Next I made a new control cable bracket for the fixed pitch configuration (no blue knob) and match drilled holes to attach it to the bottom lip of the panel. It is clecoed on for now.  I will install nut plates later. I replaced the temporary bracket I had been using to lay out the cable runs and routed the throttle and mixture cables to the servo.


I think I am done with this task now so I applied blue locktite to the screws that hold the servo adapter plate to the sump and torqued them. Then I mounted the servo and installed the lock nuts and torqued those also. I could not get a crows foot on the nuts so I used my fish scale to apply 120 in-lbs of torque using a 5 inch radius arm on the wrench. That is, I applied 24 lbs of force x 5 inches = 120 in-lbs. I installed the mixture cable with all the hardware including the rubber seals which I had removed for all the routing activity over the last few days. Here is a “final” view of the mixture side.


And here is a “final” view of the throttle side. My only reservation now is the exhaust system and the hangers that will be used to support it. I just hope they don’t interfere with the cables and brackets I worked so hard to fine tune. I expect the exhaust to be delivered any time now since I ordered it a month ago from Larry Vetterman. I hope I don’t get surprised.


Throttle and Mixture Cables – 5 hrs

December 27, 2012 Leave a comment

Thursday Dec 27, 2012

Before describing the main accomplishments for today I want to start by showing one of my Christmas presents – a set of rudder pedal extensions from JD AirParts. These are not necessary accessories but I think they look good and will be functional. Here are the two extensions; nicely machined and anodized aluminum.


They were installed in no time requiring only a hex wrench to attach them to the pilot’s rudder pedals.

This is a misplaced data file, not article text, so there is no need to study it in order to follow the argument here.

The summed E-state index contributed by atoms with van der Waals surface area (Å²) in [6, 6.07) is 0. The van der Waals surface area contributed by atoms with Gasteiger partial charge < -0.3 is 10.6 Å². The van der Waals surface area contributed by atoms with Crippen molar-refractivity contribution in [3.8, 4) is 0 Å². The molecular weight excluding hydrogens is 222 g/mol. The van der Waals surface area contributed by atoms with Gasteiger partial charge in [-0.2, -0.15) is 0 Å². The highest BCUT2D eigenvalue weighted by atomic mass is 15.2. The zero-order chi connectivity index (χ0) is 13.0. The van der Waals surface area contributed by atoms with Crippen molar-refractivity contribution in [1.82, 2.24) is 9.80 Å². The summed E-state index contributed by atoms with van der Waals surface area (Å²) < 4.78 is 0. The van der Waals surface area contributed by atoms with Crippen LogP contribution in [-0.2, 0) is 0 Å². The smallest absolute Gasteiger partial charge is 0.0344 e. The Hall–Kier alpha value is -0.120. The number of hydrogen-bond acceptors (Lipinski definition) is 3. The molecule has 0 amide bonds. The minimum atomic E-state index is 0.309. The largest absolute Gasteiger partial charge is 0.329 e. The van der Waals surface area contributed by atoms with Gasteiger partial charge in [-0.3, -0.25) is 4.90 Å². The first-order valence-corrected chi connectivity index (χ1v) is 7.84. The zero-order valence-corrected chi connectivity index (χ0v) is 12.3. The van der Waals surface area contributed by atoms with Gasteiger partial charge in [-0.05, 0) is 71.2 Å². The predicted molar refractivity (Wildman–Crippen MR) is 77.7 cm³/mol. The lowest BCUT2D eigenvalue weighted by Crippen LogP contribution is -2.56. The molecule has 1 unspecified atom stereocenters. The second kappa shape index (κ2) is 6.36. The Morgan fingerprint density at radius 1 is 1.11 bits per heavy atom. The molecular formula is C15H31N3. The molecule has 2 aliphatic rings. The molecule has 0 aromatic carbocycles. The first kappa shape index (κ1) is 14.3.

The bigger accomplishment today was completing the routing of the throttle and mixture cables from the panel to the FI servo, including locating the firewall penetration for the mixture cable. I started by making a temporary hanger for the control knobs. It is temporary because I wanted a way to lay out the cables so I could upgrade later to a constant speed prop so I laid out the spacing based on three controls with the prop control in the middle. The actual hanger will only have the throttle and mixture holes so they will move closer together. I used .025 aluminum sheet to make this hanger because I had some on hand. It should actually be .040 or thicker for the real thing.


Now for a description of the routing. Looking under the panel you can see that the throttle cable runs down under the rudder pedal bars to the penetration near the fuel line fitting. This cable is 44.5 inches long – probably adequate but I may exchange it for a slightly longer one. I think a couple of inches longer might be better. The mixture cable routes over to the firewall recess where I mounted an eyeball penetration on the left side near the bottom of the sloping surface.


The throttle cable exits the firewall next to the nose gear mount and is almost a straight shot right to the FI servo. To gain extra clearance between the cable and the engine mount tube I tilted the gold bracket inboard about 5 degrees from the “stock” AFP design. I had to drill an extra hole in the AFP-provided part to do this.


Here is a closeup of the throttle arm. Note it is mounted in the hole with a smaller radius from the pivot point. This is necessary because the control cable does not have enough travel to accommodate the larger arm radius.  This view is in the WOT position.


This view is in the idle position. The geometry of the cable and the joints all look good.


This next view is looking back along the path of the control cable. You can see the spacer between the spherical bearing and the control arm (which is 35/64 long) and the clearance between the cable and the engine mount.


The mixture cable exists the firewall in the recess and turns down along the oil breather tube where I will secure it with standoffs later.


The mixture cable then turns forward to the bracket I made to mount to the gold AFP bracket. I tilted this AFP bracket inboard a little also by drilling a new hole in the AFP bracket at the angle that gave about the same clearance at both engine mount tubes that the cable passes. This bracket is clecoed on right now but I plan to drill it out for AN3 bolts.


Again, a closeup in the full rich position.


And here it is in the idle cut-off position. I am happy with the geometry here also. both cables operate smoothly.


And here is the view from the front looking down the cable. The spacer on this side is 3/8 inch long which seems to be about optimal.


Last but not least, I removed the plug in the #3 cylinder and installed the manifold pressure fitting and hose. This hose will be routed to the manifold pressure sensor and the two P-Mags. I also installed the oil filler tube although I have not torqued or safety wired it yet. I want to make sure there is no need to remove it for access before I take that step.